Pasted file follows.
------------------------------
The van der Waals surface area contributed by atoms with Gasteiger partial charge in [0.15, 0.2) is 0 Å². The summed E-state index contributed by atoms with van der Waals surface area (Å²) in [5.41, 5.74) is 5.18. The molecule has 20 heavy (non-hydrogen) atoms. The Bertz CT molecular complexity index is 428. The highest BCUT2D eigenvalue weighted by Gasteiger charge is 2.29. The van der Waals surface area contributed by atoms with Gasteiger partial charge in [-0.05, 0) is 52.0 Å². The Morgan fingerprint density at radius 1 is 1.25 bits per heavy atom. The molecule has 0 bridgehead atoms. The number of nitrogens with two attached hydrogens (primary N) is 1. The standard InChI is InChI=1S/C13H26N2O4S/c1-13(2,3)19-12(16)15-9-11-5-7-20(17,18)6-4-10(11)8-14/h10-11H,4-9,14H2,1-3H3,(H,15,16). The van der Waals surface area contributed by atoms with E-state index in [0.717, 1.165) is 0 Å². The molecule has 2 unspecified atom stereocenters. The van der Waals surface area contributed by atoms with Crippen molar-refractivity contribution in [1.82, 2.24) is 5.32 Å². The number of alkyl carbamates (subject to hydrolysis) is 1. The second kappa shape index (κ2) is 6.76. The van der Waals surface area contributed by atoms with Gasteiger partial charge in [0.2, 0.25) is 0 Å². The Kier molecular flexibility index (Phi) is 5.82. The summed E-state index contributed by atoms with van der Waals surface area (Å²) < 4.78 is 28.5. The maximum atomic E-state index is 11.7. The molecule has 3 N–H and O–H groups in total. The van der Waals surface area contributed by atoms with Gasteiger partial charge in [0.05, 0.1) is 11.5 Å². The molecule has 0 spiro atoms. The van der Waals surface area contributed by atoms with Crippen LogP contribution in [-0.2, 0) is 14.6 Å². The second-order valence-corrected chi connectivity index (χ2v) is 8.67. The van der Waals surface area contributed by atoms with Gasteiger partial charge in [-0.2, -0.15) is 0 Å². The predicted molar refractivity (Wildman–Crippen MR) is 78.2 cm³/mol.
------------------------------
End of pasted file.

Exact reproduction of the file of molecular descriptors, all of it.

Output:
The van der Waals surface area contributed by atoms with Gasteiger partial charge in [0.15, 0.2) is 0 Å². The summed E-state index contributed by atoms with van der Waals surface area (Å²) in [5.41, 5.74) is 5.18. The molecule has 20 heavy (non-hydrogen) atoms. The Bertz CT molecular complexity index is 428. The highest BCUT2D eigenvalue weighted by Gasteiger charge is 2.29. The van der Waals surface area contributed by atoms with Gasteiger partial charge in [-0.05, 0) is 52.0 Å². The Morgan fingerprint density at radius 1 is 1.25 bits per heavy atom. The molecule has 0 bridgehead atoms. The number of nitrogens with two attached hydrogens (primary N) is 1. The standard InChI is InChI=1S/C13H26N2O4S/c1-13(2,3)19-12(16)15-9-11-5-7-20(17,18)6-4-10(11)8-14/h10-11H,4-9,14H2,1-3H3,(H,15,16). The van der Waals surface area contributed by atoms with E-state index in [0.717, 1.165) is 0 Å². The molecule has 2 unspecified atom stereocenters. The van der Waals surface area contributed by atoms with Crippen molar-refractivity contribution in [1.82, 2.24) is 5.32 Å². The number of alkyl carbamates (subject to hydrolysis) is 1. The second kappa shape index (κ2) is 6.76. The van der Waals surface area contributed by atoms with Gasteiger partial charge in [0.2, 0.25) is 0 Å². The Kier molecular flexibility index (Phi) is 5.82. The summed E-state index contributed by atoms with van der Waals surface area (Å²) < 4.78 is 28.5. The maximum atomic E-state index is 11.7. The molecule has 3 N–H and O–H groups in total. The van der Waals surface area contributed by atoms with Gasteiger partial charge in [0.05, 0.1) is 11.5 Å². The molecule has 0 spiro atoms. The van der Waals surface area contributed by atoms with Crippen LogP contribution in [-0.2, 0) is 14.6 Å². The second-order valence-corrected chi connectivity index (χ2v) is 8.67. The van der Waals surface area contributed by atoms with Gasteiger partial charge in [-0.2, -0.15) is 0 Å². The predicted molar refractivity (Wildman–Crippen MR) is 78.2 cm³/mol.